Transforming the School-to-Prison Pipeline
Lessons from the Classroom
2014 - 348 pages
ISBN Paperback: 9789462094475 ($ 54.00)
Subject: Educational Theory
Number 61 of the series: Educational Futures: Rethinking Theory and PracticeFree Preview Transforming the School-to-Prison Pipeline
“Highly recommended for program directors of teacher education programs, school district leaders, site-based school leaders, teacher leaders and urban education researchers. Pane and Rocco’s recommendations for reconceptualization of teacher education programs represent a direct call for program coordinators to re-envision the preparation of teachers. Concurrently, the call for the revitalization of teacher education programs presents an opportunity for strategic partnerships with school district leaders to support the college-to-classroom pipeline for a new generation of change agents. The text is also recommended for site-based school and teacher leaders to implement meaningful collaboration, diversity, and climate discussions that include input from administrators, facilitators, teachers, and communities. Finally, for application of critical theory and research documentation, the text is recommended for urban education researchers. Critical theory as an umbrella for transformative practices, deconstruction of dominant ideologies, and re-conceptualization of practices serve as a model to ensure that research is firmly planted in a theoretical framework. Pane and Rocco take significant care to ensure that their work rests upon the research and data of leading scholars and national data sources.” --Education Review
“Revolution, not reform, is required to release the power of teaching …. Virtually, all teachers possess tremendous power which can be released, given the proper exposure. We can’t get to that point by tinkering with a broken system. We must change our intellectual structures, definitions and assumptions; then we can release teacher power.” (Hilliard, 1997)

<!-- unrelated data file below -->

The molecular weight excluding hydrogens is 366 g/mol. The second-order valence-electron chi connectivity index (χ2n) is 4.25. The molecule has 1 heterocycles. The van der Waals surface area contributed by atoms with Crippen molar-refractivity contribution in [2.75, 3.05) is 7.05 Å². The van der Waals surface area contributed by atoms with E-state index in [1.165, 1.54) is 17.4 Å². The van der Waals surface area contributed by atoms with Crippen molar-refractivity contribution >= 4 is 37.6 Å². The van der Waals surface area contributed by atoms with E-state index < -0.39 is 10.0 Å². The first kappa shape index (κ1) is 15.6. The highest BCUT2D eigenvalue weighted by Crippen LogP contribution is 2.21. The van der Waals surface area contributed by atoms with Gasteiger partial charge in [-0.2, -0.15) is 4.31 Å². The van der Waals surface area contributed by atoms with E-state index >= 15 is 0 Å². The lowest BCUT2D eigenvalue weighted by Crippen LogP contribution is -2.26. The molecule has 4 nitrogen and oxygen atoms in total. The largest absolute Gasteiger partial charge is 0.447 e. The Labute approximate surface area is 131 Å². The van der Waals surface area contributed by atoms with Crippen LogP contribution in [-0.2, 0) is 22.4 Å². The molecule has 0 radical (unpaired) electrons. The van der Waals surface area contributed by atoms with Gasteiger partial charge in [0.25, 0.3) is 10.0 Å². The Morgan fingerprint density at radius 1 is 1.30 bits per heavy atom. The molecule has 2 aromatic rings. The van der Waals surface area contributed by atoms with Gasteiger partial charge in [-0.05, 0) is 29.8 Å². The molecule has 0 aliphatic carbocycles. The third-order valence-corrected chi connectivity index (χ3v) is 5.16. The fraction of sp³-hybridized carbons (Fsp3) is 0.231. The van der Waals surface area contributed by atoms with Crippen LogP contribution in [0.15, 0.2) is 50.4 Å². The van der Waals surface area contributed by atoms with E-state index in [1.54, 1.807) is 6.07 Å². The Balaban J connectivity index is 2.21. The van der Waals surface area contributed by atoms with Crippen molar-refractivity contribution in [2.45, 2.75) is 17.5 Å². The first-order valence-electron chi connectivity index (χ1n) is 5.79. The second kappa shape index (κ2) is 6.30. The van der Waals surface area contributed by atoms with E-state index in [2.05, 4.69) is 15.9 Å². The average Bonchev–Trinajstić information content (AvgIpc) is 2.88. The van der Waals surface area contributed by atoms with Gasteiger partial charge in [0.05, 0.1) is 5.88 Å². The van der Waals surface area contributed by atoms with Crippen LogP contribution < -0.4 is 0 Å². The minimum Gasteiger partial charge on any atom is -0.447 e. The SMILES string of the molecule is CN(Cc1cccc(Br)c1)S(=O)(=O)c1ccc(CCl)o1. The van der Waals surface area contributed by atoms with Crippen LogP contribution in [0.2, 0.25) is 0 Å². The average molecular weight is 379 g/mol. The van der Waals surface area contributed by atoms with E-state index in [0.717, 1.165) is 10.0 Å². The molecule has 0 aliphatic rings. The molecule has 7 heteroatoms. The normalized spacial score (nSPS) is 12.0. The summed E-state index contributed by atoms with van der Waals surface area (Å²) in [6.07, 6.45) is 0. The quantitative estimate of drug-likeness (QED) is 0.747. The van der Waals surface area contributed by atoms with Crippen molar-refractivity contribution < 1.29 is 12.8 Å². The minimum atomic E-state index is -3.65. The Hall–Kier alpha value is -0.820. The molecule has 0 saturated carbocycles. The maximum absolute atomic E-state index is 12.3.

This book was written during a time of growing upheaval and disagreement about how America should educate its students, particularly those who are poor, diverse, and failing school. Dominant educational research, newspapers, and popular movies such as “Waiting for Superman” continually fuel public debates about whether our 21st century schools provide justice for all, decrease the achievement gap, and leave no child behind.
However, even though one of teachers’ greatest concerns and why many leave the profession, classroom discipline is rarely brought to the forefront of discussion. As a result, public discourse does not get into what actually happens during disciplinary moments that ultimately leads to the disproportional tracking of particular students into exclusionary school disciplinary consequences, which funnels an underclass of students into the school-to-prison pipeline.
This book is a scholarly study, presented here as a readable story, and practical guide for walking teachers, administrators, and teacher education programs through the process of transforming traditional ways of thinking about classroom discipline and teaching in order to create student-centered, creative, non-punitive classrooms that authentically engage the most alienated and oppressed students in our schools and society.